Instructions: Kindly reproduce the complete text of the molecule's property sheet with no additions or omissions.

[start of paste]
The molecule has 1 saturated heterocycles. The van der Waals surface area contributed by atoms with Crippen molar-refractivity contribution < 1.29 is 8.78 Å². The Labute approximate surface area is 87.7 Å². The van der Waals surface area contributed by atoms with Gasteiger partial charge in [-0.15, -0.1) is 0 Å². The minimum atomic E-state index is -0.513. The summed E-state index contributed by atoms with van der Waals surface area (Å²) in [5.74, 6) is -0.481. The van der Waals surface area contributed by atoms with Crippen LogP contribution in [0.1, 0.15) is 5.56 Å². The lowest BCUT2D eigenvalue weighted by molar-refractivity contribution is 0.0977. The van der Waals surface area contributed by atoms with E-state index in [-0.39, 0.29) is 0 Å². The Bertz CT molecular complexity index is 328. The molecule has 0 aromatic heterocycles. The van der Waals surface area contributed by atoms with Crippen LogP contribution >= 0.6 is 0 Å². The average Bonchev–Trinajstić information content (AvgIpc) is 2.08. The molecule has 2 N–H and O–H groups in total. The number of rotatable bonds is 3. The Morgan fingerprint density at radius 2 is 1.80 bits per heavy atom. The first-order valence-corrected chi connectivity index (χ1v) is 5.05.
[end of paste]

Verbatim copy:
The molecule has 1 saturated heterocycles. The van der Waals surface area contributed by atoms with Crippen molar-refractivity contribution < 1.29 is 8.78 Å². The Labute approximate surface area is 87.7 Å². The van der Waals surface area contributed by atoms with Gasteiger partial charge in [-0.15, -0.1) is 0 Å². The minimum atomic E-state index is -0.513. The summed E-state index contributed by atoms with van der Waals surface area (Å²) in [5.74, 6) is -0.481. The van der Waals surface area contributed by atoms with Crippen LogP contribution in [0.1, 0.15) is 5.56 Å². The lowest BCUT2D eigenvalue weighted by molar-refractivity contribution is 0.0977. The van der Waals surface area contributed by atoms with E-state index in [-0.39, 0.29) is 0 Å². The Bertz CT molecular complexity index is 328. The molecule has 0 aromatic heterocycles. The van der Waals surface area contributed by atoms with Crippen LogP contribution >= 0.6 is 0 Å². The average Bonchev–Trinajstić information content (AvgIpc) is 2.08. The molecule has 2 N–H and O–H groups in total. The number of rotatable bonds is 3. The Morgan fingerprint density at radius 2 is 1.80 bits per heavy atom. The first-order valence-corrected chi connectivity index (χ1v) is 5.05.